Renata Adler, reviewing Secret Ceremony for The New York Times, expresses a wish that “a presence as delicate as [Farrow’s] were allowed to play somebody normal for a change” — “from Rosemary, the lapsed Roman Catholic neurotic, to this doomed, loony child,” she continues, “must be a harrowing professional route.” Adler is nobody’s fool, and no bad Daddy’s daughter; she sees things and takes them to pieces as if she were Daddy. Renata Dadler. It’s true that Mia is always less bodied than everyone else in the picture: one thinks of Alice Gregory’s description of the anorexic as “a modern-day phrenologist, searching for saintliness and vice in the bone structure of strangers,” not because Farrow is thin — though she is — but because of the very exceptional style of her thinness; not thin like a film star, but thin like a saint.

There is a difference between the religious form of anorexia, i.e. mirabilis, and the civilian brand of “nervosa,” which helps all the nervous daughter-girls whittle themselves into toothpicks. While filming Ceremony, Farrow stayed in Grosvesnor Square, in the flat where she and Frank Sinatra had spent their honeymoon: having deserted him since, her loneliness ate her like cancer until there was nothing much left (the first thing he’d said to her, ever, was: “how old are ya, kid?” He wore the same cologne as her father). “If you kill yourself,” her secretary had told her then — clearly believing it possible — “I will never forgive you.” She lived, but she lived to meet Woody, which only meant more pain; another dark Daddy, whose viciousness left her feeling at best dumb, at worst a doomed loony. “She told friends he once lit into her in front of the Russian Tea Room because she was off four degrees on the weather,” Vanity Fair reported after their split, “and another time because she was unable to tell him how many kinds of pasta there were in the world” — this as if he were schooling her, teaching her science and home economics between movies. A home school of hard knocks.

(“The truth,” he told her, after the Soon Yi affair, “doesn’t matter. All that matters is whatever people believe.” What people believe, in Hollywood, is Blake Lively.)

Grief, as anyone who has ever lost someone they loved with their whole heart will tell you, is rarely finite; rather, it multiplies over and over again, so that any person can hurt in a hundred ways, for a hundred reasons, and never run out of it. Being alive is death by a thousand cuts — an 80-year Lingchi, with luck: with less, 57 or 69. Or, like this film’s Cenci, 21, taking your overdose with milk like a sick child and howling for Mother. “Crazy people never look their age,” says the girl’s Aunt Hannah; which is fortunate, as if they did, who would love them? Daddy might insist that you’re always his special little girl, but it’s the little, the girl he desires. “The ‘youth’ that the Spectacle has granted the Young-Girl,” Tiqqun assures in Theory of The Young-Girl “is a very bitter gift, for this ‘youth’ is what is incessantly lost.” In Mia’s own memoir, the first line is “I was nine when my childhood ended,” which I expected to mean that she suffered abuse, when in fact what she suffered was polio. All her life, I realised, she’s grieved for her youth.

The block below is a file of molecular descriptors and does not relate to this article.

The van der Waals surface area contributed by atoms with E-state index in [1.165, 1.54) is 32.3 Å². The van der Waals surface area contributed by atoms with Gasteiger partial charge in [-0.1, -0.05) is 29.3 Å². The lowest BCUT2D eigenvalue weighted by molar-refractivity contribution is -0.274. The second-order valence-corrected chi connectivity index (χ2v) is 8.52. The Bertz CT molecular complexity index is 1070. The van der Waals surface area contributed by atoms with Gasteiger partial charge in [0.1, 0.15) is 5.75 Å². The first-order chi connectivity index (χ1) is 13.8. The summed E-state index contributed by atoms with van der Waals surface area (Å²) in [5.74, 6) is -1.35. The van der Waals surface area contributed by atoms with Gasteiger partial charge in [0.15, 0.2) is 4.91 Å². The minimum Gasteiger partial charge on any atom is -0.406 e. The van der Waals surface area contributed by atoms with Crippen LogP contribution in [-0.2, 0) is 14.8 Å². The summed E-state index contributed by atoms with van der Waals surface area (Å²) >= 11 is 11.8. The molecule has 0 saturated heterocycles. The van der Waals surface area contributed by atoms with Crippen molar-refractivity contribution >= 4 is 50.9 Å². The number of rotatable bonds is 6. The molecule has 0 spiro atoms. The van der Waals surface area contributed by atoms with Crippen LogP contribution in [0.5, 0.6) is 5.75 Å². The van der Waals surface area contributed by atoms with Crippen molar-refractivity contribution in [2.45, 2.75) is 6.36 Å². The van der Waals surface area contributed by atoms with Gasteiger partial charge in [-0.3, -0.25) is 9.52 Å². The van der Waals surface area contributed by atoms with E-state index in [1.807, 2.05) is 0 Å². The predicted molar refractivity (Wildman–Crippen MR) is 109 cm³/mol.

When Mia lopped off all of her hair, Dalí called it a “mythical suicide” — I don’t know what Woody Allen thought of her various hairstyles, though record shows that Frank Sinatra preferred her more feminine. “I loved that hair, man,” he gushed. “It was definitely the [long] hair that got me.” So Mia, to spite him, went gamine. “I picked up a pair of scissors,” she said, “and cut my hair to less than an inch in length”; and it was, for Farrow, a girlie castration, or like she was cutting her tongue out: an un-secret ceremony exorcising the demon of Daddy. “She walked over to me, and held up her hand full of hair from her head,” the director Jeff Hayden, with whom she was on set for Peyton Place, told the New York Post. “And she said, ‘Jeff. No more little-girl stuff.’ And handed me all of her hair.” The haircut didn’t, of course, succeed in killing her daughter-girl incarnation, which lived on to tremble its way into marrying Allen and batting her lashes as Daisy Buchanan. Even Farrow and Frank Sinatra’s sex life had supposedly been adolescent: he — allegedly — suffered from premature ejaculation, and she — allegedly — faked her orgasms (Google “Mia Farrow Woody Allen sex life” as I just did, and the major hits are all about molestation).

The reason that Mia’s sad young suicide in Losey’s film is called Cenci, I discovered, is historical. As executedtoday.com has it: “On the morning of September 11th in 1599, the Cenci family — mother Lucrezia, son Giacomo, and the immortal, tragic heartthrob Beatrice — were put to death at Sant’Angelo Bridge for murdering the clan’s tyrannous father. Francesco Cenci, the victim, was more accustomed to mzaking victims of his own: detested around the Eternal City, he indulged his violent temper and fleshy lusts with the impunity of a wealthy cardinal’s son.” Beatrice tried to argue to the authorities that her father — her rich, tyrannical Daddy — was really a rapist. His power meant that nobody cared, and when her body was taken out after her execution, headless, her covering fell off so everyone saw her stark naked. This does not, you have to admit, feel un-Hollywood-like: one more naked young girl sacrificed to the whims of a well-known man. It’s a story older than Frank, or Woody, or Roman. Sometimes one ends up caught between a rock and a hard place: being —or fucking — Daddy, and being a human being.

The latest issue of Somesuch Stories is out now and available to buy here, and more writing – on a verifiable gamut of topics – can be found on their website.